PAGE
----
Buenos Aires Times

Crooked Boudou: the latest target of selective justice

The fact that Cristina Fernández de Kirchner’s vice- president and her most powerful minister were both finally arrested in the aftermath of a smashing electoral victory for President Mauricio Macri’s ruling Cambiemos (Let’s Change) coalition raises even more suspicion.

Sunday 5 November, 2017
Amado Boudou.
Amado Boudou. Foto:Pablo Temes - Cedoc.

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While it’s difficult not to rejoice at the image of Amado Boudou, half-asleep and in his sweatpants, being taken into custody on racketeering charges, the context and the unprecedented celebrity in which Kirchneristas are being arrested is troubling. Particularly when most of the federal judges that are supposed to be imparting justice are the same ones that strategically gave favourable sentences to the same Boudous and De Vidos they are now incarcerating. The fact that Cristina Fernández de Kirchner’s vice- president and her most powerful minister were both finally arrested in the aftermath of a smashing electoral victory for President Mauricio Macri’s ruling Cambiemos (Let’s Change) coalition raises even more suspicion.

There are few reasons to doubt that Boudou is an outright crook. It couldn’t be more painfully ironic that the most damning accusations against him are that he defrauded the State to buy the former Ciccone Calcografica, the only facility capable of printing legal tender in Argentina. His meteoric rise from DJ in Mar del Plata to Director of the National Social Security Administration, then economy minister, and finally CFK’s running mate in 2011 is practically pornographic.

Boudou would ride around life on Harley-Davidson motorcycles and jump up on stage with a fine Gibson Les Paul guitar to celebrate what the Kirchnerites call the ‘década ganada’ (roughly translatable as “the victorious decade”). Cristina saw in him a charismatic and unstructured, and ideologically malleable, “pretty face” that would help with the female vote. And Boudou delivered, as the CFK-Boudou ticket took 54 percent of the vote. Boudou is said to refer to Cristina as “la mami,” much to her son Máximo’s anger.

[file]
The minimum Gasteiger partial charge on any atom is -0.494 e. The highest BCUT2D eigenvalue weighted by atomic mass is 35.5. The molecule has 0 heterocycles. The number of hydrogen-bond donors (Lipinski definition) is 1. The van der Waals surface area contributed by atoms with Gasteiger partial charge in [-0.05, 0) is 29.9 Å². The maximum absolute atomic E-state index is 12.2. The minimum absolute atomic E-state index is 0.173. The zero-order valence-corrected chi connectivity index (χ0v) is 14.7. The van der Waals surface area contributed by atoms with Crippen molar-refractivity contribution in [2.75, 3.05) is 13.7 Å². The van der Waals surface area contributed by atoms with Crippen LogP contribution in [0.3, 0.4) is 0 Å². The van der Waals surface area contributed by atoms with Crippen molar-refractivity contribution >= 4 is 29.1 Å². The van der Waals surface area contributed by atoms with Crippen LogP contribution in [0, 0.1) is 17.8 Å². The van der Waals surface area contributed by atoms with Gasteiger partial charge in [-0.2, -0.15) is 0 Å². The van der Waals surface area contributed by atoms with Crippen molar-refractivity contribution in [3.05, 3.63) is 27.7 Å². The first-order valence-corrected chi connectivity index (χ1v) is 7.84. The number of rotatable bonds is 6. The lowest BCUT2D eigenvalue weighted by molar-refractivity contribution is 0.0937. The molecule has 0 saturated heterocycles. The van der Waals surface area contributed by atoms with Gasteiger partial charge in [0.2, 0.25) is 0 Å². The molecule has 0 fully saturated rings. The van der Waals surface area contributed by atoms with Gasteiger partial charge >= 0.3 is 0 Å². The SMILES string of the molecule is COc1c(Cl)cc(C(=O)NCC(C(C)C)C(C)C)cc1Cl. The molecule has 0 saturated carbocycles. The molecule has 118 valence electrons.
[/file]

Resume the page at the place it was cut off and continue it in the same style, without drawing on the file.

Behind the scenes, Boudou had put together a network of associates and shell companies run by his buddy José María Nuñez Carmona (who was also arrested on Friday), Alejandro Vandenbroele (who was accused by ex-wife Laura Muñoz of being the VP’s frontman in Revista Noticias in 2012), and even his exgirlfriend, journalist Agustina Kämpfer.

Through a shell company named The Old Fund and a network of firms named for Colorado ski resorts, Boudou and his acolytes were part of a criminal racket that allowed them to live the big life. Their arrogance was such that they didn’t even try to cover their tracks. Vandenbroele, who testified he didn’t even know Boudou personally, paid for the former vice-president’s cable TV service and expenses in his Puerto Madero apartment. Boudou is accused of using insider information to buy sovereign debt ahead of Argentine’s debt swap, of taking bribes in the restructuring of Formosa Province’s debt restructuring, and the shady acquisition of luxury vehicles while heading the Economy Ministry. He cannot justify his net worth and his tax filings are full of holes. Good riddance.

Yet, Judge Ariel Lijo has had all this evidence at his disposal for years. On Wednesday, Lijo and fellow Federal Judge Daniel Rafecas were accused at the Council of Magistrates for purposefully “delaying” 28 and six cases respectively over the past decade, many of those politically sensitive. There is no doubt that Lijo and the rest of the federal Jjudges, acknowledging the changing winds, have sped up their work. It would have been courageous to investigate corruption in real time, particularly when the evidence is staggering.

The cases against Julio De Vido and his entourage (Ricardo Jaime, José López, and others), Patagonian businessman Lázaro Báez, and corrupt union leaders like Omar “the Horse” Suárez and Juan Pablo “the Foot” Medina all share the same pattern: years of delays and a sudden acceleration as Macri solidifies his power.

If President Macri and his team want to prove they are really different from traditional Argentine politicians, they need to seriously reform the legal system, getting rid of “political opportunists” (as Elisa Carrió called Lijo on Friday) and changing them for brave and ethical judges like Brazil’s Sergio Moro.


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